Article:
[ni:d] (Academus AB, 2006)

[ni:d] (pronounced "need") are a Swedish folk/jazz trio consisting of Mia Gustafsson on fiddle, Hanna Wiskari on saxophone, and Petter Berndalen (also of the more well-known band Gjallarhorn) on percussion. For their self-titled debut CD, produced by Väsen's Mikael Marin, [ni:d] combine traditional and self-composed folk tunes with free-form improvisation. The tunes here definitely do not follow steady rhythms or tempos in a way that would work for folk dances. The band members do possess a fresh and creative take on arranging folk music, though, and their set at this year's Nordic Roots Festival in Minneapolis was one of the highlights of the weekend.

For whatever reason, not enough of the spark and vibrance they had in concert comes across on this CD. The album does possess a definite highlight in "Blackberry Blossom," a sharp upbeat piece they learned from the American fiddler Bruce Molsky, but that was the only tune that really captured the same spirit as their live show. By contrast, my favorites among the remaining tunes on the album are the more subdued ones like "Benjamins Vals," which Wiskari composed and performs solo. Another track worth a few listens is the extended set of tunes called "Svängräven." The piece opens with two very similar melodies played simultaneously, one of which is a traditional Swedish tune and the other of which is "Morning Has Broken." The rest of the album is decent enough, but nothing else really grabbed me as much as I expected.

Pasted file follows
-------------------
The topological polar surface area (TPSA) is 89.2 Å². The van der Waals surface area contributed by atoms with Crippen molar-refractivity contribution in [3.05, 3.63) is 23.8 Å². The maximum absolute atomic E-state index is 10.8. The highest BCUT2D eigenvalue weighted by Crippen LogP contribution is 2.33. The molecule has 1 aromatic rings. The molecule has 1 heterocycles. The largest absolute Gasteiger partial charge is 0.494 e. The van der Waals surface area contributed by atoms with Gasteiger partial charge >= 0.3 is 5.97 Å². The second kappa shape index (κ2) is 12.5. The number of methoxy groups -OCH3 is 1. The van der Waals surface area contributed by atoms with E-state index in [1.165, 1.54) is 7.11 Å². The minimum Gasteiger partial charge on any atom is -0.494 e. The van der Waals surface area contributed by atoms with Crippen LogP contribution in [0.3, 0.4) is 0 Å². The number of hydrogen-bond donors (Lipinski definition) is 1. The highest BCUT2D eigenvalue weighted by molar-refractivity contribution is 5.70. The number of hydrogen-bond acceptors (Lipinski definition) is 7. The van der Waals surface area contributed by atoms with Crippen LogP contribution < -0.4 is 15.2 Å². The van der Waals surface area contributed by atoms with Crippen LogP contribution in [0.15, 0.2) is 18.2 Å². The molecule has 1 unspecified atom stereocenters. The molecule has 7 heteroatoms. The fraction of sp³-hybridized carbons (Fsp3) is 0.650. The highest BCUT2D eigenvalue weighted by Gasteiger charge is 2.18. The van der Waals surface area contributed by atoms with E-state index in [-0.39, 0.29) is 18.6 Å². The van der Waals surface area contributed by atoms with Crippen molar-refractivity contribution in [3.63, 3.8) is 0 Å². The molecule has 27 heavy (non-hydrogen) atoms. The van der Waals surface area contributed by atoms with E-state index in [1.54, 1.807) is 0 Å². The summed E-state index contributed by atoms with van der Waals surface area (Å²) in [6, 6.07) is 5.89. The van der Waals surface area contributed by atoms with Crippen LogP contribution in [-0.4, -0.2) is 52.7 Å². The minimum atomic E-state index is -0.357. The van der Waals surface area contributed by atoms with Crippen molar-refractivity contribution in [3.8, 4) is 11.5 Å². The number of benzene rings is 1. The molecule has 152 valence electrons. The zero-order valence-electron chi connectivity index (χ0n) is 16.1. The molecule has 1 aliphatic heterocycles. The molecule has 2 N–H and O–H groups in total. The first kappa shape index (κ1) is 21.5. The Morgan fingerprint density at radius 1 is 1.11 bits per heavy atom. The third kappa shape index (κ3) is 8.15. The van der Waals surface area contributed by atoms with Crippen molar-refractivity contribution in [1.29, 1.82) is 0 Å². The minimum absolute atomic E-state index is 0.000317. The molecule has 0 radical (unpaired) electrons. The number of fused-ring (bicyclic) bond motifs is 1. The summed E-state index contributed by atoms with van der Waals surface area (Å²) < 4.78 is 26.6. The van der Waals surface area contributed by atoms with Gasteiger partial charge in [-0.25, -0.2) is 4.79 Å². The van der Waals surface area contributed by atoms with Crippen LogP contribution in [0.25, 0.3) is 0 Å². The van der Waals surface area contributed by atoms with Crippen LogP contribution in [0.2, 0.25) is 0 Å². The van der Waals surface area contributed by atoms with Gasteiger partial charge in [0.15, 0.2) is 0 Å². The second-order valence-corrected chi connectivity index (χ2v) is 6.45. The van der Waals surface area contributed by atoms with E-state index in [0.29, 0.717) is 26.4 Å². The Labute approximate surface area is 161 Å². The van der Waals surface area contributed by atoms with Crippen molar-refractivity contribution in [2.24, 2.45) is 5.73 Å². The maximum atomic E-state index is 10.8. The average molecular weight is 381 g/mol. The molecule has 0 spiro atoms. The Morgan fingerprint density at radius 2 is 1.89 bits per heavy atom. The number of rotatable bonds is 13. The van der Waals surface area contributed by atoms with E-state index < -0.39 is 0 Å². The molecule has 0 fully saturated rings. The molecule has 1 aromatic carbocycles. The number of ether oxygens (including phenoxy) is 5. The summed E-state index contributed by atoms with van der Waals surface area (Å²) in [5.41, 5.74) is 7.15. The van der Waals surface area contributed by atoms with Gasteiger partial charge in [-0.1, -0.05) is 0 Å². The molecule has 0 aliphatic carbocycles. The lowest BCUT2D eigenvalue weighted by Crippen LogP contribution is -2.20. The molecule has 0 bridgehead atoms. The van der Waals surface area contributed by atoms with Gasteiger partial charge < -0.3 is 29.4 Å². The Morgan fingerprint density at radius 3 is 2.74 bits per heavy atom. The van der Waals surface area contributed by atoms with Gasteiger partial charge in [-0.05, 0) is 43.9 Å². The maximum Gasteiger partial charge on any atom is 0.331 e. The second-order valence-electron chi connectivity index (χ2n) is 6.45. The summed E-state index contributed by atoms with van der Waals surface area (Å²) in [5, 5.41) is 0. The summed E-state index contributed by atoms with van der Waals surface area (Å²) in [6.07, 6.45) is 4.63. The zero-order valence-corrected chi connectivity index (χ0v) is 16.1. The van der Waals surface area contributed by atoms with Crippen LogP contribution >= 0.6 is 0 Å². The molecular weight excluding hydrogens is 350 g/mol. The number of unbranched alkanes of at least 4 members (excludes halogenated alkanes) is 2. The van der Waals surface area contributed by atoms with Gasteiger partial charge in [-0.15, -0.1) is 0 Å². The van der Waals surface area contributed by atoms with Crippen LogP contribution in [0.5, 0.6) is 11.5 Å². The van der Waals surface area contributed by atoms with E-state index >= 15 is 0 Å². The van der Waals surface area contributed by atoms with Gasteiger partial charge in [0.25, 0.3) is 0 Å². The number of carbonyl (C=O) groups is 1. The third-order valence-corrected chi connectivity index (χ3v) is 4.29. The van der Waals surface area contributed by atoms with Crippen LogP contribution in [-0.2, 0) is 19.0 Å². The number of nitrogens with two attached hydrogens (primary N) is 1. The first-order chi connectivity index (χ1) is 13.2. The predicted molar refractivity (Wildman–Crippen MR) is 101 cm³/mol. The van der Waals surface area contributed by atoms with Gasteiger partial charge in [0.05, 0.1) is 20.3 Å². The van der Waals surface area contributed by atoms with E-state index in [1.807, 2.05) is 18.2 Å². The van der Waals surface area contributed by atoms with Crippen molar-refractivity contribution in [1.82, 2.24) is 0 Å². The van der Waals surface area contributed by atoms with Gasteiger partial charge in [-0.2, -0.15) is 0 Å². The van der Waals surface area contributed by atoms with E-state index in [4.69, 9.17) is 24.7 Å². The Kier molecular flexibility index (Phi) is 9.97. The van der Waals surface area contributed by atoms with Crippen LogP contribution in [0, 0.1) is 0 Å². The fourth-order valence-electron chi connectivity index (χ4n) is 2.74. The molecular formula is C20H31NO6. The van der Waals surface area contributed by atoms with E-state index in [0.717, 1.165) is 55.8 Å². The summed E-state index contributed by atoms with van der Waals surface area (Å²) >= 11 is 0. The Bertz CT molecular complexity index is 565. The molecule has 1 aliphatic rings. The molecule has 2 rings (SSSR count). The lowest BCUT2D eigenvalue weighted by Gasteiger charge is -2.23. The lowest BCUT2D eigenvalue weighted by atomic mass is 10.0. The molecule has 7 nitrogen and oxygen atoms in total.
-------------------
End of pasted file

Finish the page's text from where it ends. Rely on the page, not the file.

It's not unusual for instrumental folk acts, Scandinavian or otherwise, to make a bigger impression live than they do on record. The contrast between [ni:d]'s performance in Minneapolis and their debut CD is even sharper than what is typical, though. I can't quite put my finger on what, but something just seemed to be missing from the recording.

Overall grade: B-

reviewed by Scott


digitaldoc said...

I think that some groups just have a much better live presence. I'm still amazed at how Jimmy Buffet sounds so much better in concert than on any of his CD's.

DCNofer said...

I agree with Jonas's point. And some groups that sound awesome on vinyl/tape/CD sound lackluster in concert. Is [ni:d]'s "Morning Has Broken" a remake of someone else's song?